Accessibility links

Caucasus: U.S. Returns To Multiple Pipelines

  • Michael Lelyveld

Boston, 26 October 1998 (RFE/RL) -- U.S. officials have changed their goals in the campaign for Caspian Sea pipeline routes, hoping to declare a partial victory in the face of high odds.

As the deadline approaches for a decision on pipelines, the choice of a route to Turkey's port of Ceyhan seems unlikely, despite support from the presidents of Azerbaijan, Turkey and the U.S.

The high cost of the Baku-Ceyhan line continues to trouble the members of the Azerbaijan International Operating Company. While they may agree not to exclude the option for the future, the oil companies are reluctant to commit funds to it now.

At a meeting Thursday, oil industry executives and U.S. National Security Council officials agreed that Baku-Ceyhan will only be commercially viable if Caspian volumes increase.

A smaller pipeline for "early oil" to Georgia's port of Supsa is nearly complete. Russia's existing line to Novorossiisk is also operating. Both routes have been proposed for larger pipelines. But the current capacity of the two smaller lines could be enough to serve the Caspian for several years to come.

While Washington is still pushing hard for Baku-Ceyhan, it has gradually dropped its insistence that the Turkish route must be the consortium's exclusive choice. Officials said this week that they now see it as just one of the multiple pipelines that should carry the Caspian's oil. In other words, they will be satisfied as long as Baku-Ceyhan is included in the mix.

On the surface, the "multiple pipeline policy" is the same thing that officials have advocated all along. But the history of U.S. positions over the past two years shows how much the position has changed.

When the term was first used in 1996, National Security Council officials explained that multiple pipeline policy referred to support for three lines. But the Baku-Ceyhan line was the only one considered for Azerbaijan. The other two included a line from Kazakhstan's Tengiz oilfield to Novorossiisk. The third was the unrelated eastward gas line from Turkmenistan through Afghanistan to Pakistan.

Since then, the term "multiple pipelines" has become little more than a face-saving slogan, allowing adjustments in meanings as events change. In the past week, for example, U.S. officials argued that the United States would support any number of pipelines, as long as they include Baku-Ceyhan and avoid domination of the region by either Russia or Iran.

The distinction is important because it will allow Washington to modify its policy even further in the future without having to suffer the embarrassment of changing its name. A decision to choose Baku-Ceyhan exclusively is no longer a "make-or-break" issue for the vision of an east-west energy corridor. The use of the Georgian line to Supsa for the foreseeable future also allows U.S. officials to say that eastern oil is moving west. As long as oil is flowing to Supsa, it avoids the risk that the Caspian will be exclusively dependent on Russia and Novorossiisk, a core concern for the U.S. policy.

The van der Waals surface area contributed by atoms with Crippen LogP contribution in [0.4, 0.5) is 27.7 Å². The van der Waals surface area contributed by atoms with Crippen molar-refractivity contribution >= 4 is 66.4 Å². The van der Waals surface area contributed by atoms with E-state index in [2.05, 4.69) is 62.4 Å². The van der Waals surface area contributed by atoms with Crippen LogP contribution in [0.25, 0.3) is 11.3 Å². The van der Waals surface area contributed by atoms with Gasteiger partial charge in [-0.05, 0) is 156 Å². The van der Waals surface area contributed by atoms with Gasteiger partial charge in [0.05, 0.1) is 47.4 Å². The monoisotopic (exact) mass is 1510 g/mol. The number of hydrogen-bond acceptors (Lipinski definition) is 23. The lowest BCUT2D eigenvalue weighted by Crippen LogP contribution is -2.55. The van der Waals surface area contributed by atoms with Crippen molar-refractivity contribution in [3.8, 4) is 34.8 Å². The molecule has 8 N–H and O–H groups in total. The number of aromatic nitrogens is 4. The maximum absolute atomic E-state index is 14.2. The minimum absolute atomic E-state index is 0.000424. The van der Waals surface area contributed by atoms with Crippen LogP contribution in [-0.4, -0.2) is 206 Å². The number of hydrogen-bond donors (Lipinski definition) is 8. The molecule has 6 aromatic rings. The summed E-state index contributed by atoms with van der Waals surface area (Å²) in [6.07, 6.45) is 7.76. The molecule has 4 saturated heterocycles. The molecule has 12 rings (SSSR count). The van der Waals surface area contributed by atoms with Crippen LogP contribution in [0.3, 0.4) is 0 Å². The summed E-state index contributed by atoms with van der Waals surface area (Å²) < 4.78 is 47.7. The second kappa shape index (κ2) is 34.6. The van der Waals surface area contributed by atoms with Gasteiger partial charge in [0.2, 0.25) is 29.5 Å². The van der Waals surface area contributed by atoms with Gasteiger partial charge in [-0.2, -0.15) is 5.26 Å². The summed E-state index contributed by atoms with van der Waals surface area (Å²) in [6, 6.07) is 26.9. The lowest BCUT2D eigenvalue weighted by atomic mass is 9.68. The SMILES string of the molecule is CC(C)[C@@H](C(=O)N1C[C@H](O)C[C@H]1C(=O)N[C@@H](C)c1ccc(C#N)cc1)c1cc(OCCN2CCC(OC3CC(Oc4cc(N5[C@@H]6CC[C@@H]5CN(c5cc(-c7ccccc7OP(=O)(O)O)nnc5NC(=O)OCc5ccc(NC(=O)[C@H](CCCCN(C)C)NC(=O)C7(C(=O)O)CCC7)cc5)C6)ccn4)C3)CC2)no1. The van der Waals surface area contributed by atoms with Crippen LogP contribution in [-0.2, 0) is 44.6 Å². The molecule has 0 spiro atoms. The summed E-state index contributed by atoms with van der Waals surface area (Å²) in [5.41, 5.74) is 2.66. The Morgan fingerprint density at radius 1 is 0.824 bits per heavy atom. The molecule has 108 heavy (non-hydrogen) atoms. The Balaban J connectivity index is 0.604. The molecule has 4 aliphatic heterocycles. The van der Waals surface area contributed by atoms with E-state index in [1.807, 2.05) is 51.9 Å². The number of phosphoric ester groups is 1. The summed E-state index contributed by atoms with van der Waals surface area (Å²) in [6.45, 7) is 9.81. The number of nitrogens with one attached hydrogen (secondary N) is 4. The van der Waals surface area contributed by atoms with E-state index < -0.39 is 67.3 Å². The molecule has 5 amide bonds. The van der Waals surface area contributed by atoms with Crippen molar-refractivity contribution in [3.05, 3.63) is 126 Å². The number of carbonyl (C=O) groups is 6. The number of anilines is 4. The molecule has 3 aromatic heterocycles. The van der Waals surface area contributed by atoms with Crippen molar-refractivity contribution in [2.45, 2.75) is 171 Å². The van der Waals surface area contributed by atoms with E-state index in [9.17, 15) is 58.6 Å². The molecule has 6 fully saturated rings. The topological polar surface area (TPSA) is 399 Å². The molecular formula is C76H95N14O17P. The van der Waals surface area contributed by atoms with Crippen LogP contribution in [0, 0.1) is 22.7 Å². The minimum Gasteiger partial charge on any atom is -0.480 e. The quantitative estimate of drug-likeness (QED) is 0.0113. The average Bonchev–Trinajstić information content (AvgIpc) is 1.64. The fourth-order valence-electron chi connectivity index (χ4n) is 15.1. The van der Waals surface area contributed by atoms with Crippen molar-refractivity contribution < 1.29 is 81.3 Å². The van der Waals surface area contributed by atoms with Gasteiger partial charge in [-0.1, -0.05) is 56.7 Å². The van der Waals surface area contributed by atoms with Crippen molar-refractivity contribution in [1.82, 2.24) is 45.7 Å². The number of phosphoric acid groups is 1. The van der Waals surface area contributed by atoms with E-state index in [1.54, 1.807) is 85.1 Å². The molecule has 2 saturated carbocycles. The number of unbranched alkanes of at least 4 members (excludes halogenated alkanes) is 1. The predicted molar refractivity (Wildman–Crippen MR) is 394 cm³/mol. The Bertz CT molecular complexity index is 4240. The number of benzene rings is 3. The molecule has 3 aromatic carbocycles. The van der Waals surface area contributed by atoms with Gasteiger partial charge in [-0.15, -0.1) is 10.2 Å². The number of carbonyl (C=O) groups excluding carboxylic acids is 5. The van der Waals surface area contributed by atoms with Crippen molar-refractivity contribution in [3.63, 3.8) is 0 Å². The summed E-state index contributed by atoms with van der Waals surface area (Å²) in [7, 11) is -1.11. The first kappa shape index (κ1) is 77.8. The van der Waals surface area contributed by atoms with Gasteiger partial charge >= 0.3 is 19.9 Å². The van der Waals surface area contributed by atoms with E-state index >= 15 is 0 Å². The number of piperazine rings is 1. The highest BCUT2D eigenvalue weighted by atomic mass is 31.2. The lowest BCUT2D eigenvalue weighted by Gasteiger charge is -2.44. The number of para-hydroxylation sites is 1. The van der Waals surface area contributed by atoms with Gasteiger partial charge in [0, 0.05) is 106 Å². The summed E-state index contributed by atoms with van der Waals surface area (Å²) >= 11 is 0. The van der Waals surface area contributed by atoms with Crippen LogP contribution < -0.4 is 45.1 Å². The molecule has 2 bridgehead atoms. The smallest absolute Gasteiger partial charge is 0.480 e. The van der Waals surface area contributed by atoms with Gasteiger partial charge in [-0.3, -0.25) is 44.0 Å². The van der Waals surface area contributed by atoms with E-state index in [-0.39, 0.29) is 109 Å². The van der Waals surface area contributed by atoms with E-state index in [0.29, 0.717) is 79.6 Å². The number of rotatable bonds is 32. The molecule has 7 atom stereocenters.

By supporting feasibility work on Baku-Ceyhan with the goal of building the line sometime in the future, officials can also argue that Turkish worries about Bosporus traffic will be dealt with for the greater volumes of oil.

Such a policy could even eventually make room for Caspian oil transit through Iran, as long as flows also continue toward the west and there is no hint of dependence or control.

The biggest advantage of such an interpretation is that it can avoid an admission of failure if the AIOC postpones a decision on Oct. 29, or if it decides to do nothing at all and use Georgia's and Russia's "early oil" lines for now.

While attention has focused on Baku-Ceyhan, Central Asian nations have been quietly diversifying their export routes. Earlier this month, Turkmenistan and Kazakhstan took steps toward opening energy transit through Iran. France's Total SA has agreed to undertake a feasibility study of an oil pipeline from the two republics to the Persian Gulf, announced earlier this year.

Petronas of Malaysia and Britain's Monument Oil and Gas are also planning to trade Turkmen oil with Iran through the Caspian. In addition, Turkmenistan has announced that it will sign an agreement for gas sales to Turkey during President Saparmurat Niyazov's visit to Ankara on Oct. 29 as part of ceremonies celebrating the 75th anniversary of the Turkish Republic.

Reports suggest that the gas deal could be part of a plan to build a pipeline across Iran, which is now under study by Royal/Dutch Shell. The gas could also be delivered over Russian lines or a trans-Caspian pipeline through Azerbaijan, which is being sought by the United States.

But the increasing number of plans to seek alternate export outlets has prompted little comment or resistance, in contrast to the objections raised by Washington six months ago. The difference is that multiple-pipeline policy now seems to recognize that the problem of Caspian access is far too complex to yield to any single U.S.-backed plan.

(Lelyveld is National Correspondent for the Journal of Commerce. This analysis was written for RFE/RL)